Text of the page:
The Last Story was released in the US market because people like me whined enough that XSeed decided to pick it up. I bought it at release knowing that I wouldn’t get around to playing it for some time. I didn’t expect it would take three years, but hey that’s how it goes for a dope like me who buys far more games than is possible to play. Here are my very late thoughts on the game.
The world of The Last Story is typical to JRPGs. A medievalish land with magic and a dying world. The main character (Zael) is a member of a group of mercenaries and aspires to make something of himself and become a knight of the land. Lazulis Island is at war with a quasi human species called the Gurak. At the start of the game Zael is granted mysterious powers by a godlike being and also falls in love with the princess of the realm. What else is there to do but save the world?
While saving the world, Zael and his band of mercenaries get caught up in political intrigue and find out things are not as straight forward as they seem because this is a JRPG so that’s how things go.
The Battle Mechanics
The battle system in the last story works a bit like Namco’s Tales series in that you directly control one character in real time and can give orders to the rest of the party. However, you cannot switch which character you control (it is always the party leader) and there is a very limited amount of choice in the actions you can take. You must fill up the Command Gauge to give any orders, but as you are directing action rather than actual skill casting and use there is no need to access orders constantly. Command Mode is not available immediately because of a decision to tie certain gameplay aspects to character progression in the story.
By default the game has battle mode in “automatic” which means you’re playing a 3D version of Ys I (you run into enemies to attack them). I played in this mode for a while because I missed that you could change it to manual where you use a more traditional button mashing attack style. I really disliked auto because in multi-enemy battles I found myself attacking enemies I was trying to get away from. I don’t really understand why the developers thought this was a good idea.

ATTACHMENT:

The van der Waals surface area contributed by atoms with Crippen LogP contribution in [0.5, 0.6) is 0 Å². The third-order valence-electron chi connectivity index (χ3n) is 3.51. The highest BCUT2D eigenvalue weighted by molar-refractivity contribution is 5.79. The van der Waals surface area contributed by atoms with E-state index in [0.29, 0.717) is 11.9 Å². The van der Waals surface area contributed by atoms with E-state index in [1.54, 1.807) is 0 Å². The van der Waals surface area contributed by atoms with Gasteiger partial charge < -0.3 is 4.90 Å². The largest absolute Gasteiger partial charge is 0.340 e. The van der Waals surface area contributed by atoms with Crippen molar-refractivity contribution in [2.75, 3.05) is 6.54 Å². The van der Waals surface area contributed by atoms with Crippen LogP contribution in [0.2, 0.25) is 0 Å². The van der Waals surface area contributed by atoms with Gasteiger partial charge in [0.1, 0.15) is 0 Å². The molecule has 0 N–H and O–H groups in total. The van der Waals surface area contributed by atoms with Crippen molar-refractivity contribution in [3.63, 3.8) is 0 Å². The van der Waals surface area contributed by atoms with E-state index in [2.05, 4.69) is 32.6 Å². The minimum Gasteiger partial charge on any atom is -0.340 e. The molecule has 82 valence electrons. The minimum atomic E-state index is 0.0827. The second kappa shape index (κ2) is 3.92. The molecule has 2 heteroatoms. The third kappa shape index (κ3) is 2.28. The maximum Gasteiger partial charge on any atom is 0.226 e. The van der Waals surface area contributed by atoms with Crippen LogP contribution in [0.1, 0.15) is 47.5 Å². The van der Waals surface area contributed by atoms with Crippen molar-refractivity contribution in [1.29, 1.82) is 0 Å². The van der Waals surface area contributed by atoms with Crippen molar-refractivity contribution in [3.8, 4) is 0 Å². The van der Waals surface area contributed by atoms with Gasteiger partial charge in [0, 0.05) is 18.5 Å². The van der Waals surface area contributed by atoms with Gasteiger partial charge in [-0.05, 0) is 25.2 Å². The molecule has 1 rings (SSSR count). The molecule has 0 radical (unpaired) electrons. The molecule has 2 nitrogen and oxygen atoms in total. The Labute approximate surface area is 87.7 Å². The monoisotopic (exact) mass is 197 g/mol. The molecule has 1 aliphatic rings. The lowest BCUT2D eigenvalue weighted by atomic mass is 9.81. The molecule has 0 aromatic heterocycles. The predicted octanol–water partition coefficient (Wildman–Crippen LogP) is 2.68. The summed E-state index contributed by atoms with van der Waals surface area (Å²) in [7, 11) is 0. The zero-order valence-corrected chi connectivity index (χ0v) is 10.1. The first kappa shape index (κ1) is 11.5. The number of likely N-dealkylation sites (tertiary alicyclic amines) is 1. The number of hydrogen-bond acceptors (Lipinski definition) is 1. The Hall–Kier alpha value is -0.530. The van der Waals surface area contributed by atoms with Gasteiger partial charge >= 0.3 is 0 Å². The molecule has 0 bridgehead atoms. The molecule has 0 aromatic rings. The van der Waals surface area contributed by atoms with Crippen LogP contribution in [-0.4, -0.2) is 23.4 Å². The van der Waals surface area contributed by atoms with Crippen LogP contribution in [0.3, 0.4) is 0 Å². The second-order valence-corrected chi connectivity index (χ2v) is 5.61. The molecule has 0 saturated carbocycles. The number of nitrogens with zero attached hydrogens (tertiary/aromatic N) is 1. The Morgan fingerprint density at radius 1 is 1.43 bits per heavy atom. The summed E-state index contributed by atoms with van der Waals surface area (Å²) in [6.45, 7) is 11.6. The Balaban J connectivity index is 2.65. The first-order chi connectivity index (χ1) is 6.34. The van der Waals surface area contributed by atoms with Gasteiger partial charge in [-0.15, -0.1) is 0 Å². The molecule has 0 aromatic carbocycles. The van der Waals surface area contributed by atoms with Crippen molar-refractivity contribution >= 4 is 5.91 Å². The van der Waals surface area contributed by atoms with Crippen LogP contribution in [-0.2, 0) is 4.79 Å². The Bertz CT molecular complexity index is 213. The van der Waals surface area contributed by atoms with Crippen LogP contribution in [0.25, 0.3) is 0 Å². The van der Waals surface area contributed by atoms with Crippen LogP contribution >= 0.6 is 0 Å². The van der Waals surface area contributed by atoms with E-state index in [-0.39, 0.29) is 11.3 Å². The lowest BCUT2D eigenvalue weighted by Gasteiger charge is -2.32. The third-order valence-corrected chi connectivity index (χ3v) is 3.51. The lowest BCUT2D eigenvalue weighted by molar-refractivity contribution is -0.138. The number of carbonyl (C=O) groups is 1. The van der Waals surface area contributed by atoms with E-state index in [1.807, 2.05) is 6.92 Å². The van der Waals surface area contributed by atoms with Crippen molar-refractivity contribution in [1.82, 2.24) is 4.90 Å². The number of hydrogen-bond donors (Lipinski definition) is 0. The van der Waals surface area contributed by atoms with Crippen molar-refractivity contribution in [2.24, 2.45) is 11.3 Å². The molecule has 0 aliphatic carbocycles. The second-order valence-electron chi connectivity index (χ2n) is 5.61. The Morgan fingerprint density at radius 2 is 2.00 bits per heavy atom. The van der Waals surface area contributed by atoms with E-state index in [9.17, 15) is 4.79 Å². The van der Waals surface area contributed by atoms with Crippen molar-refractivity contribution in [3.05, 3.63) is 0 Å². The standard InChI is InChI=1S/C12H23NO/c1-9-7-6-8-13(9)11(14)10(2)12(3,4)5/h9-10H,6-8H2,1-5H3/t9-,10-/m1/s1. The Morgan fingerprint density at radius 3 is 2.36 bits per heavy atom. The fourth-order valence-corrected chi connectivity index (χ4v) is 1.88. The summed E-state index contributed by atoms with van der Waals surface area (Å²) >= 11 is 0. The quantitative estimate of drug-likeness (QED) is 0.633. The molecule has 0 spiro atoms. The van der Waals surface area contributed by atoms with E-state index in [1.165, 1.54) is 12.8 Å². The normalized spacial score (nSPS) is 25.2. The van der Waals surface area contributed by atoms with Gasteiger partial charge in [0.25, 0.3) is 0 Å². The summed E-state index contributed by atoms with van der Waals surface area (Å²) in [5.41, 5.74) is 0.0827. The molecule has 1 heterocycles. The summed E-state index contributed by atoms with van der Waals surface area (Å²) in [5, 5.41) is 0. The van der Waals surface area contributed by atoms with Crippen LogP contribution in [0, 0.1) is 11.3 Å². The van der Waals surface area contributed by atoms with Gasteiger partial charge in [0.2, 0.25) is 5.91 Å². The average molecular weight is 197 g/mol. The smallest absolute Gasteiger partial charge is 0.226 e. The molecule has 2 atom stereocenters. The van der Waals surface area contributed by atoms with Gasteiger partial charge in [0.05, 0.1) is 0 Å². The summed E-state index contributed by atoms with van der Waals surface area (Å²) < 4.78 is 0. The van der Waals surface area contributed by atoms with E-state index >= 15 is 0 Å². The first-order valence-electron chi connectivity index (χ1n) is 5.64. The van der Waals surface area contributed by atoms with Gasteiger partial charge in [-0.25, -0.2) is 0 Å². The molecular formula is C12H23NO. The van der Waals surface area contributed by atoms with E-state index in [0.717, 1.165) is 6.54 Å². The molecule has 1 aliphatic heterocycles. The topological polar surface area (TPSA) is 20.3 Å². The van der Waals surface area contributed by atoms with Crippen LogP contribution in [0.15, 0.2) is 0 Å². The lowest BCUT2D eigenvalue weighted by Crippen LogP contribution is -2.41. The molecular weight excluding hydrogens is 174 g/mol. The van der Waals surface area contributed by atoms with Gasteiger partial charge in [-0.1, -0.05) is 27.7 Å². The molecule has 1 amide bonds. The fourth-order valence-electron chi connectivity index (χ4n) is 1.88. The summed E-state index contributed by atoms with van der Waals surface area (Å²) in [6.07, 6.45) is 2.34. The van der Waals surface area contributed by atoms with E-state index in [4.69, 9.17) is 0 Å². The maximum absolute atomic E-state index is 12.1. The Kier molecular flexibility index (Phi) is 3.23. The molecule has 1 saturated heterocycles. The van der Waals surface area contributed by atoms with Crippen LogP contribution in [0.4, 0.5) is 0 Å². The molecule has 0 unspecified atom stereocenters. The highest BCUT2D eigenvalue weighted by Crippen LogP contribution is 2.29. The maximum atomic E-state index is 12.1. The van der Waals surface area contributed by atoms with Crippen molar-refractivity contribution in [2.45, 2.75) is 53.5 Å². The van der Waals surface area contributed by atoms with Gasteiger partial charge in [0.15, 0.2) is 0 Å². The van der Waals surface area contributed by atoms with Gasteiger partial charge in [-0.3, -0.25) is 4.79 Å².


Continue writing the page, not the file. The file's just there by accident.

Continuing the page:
You can also drop behind cover and use crossbow bolts to eliminate distant enemies or order teammates to take specific environmental damage actions in certain scenarios. When these are available the game takes your hand and says “do this thing”.
The Graphics and Design
The character designs (done by Kimihiko Fujisaka, known best for his work on the Drakengard series) in the game are really neat/extremely early-middle Square FF, but the colors in the game are all muted and things look mushy at times. I think this was an intentional choice to express that the world is unhealthy, or at least I have decided to believe this because the Wii features some of the most beautifully colored games ever. There is lots of lots of greybrown on greybrown.
Nothing is done badly, here, it just never becomes very exciting or notable.
There are times when you’re running around and you hit some slowdown due to the amount of characters on-screen. This is, I believe, caused by the hardware limitations of the Wii but I’d rather have no slowdown and less people walking around on screen. It happens enough to be notable and annoying.
There is a lot to do in this game if you’re into side-questing, which I really appreciated. Doing sidequests get you useful items for crafting to improve your weapons or unique weapons that aren’t available elsewhere. There are a couple of extra dungeons which give you some extra insight into the world/your companions.
The Last Story doesn’t spend a huge amount of time telling you about your companions, but talking to them between the main mission gives you some idea of everyone’s background. Everyone is pretty well fleshed out without a ton of exposition, which I appreciated.
The Last Story is a very solid, well-made JRPG that you will enjoy on a scale of “how much do you like JRPGs?” If you really enjoy JRPGs, you will really like the game. If you think they are bad, there is nothing here for you.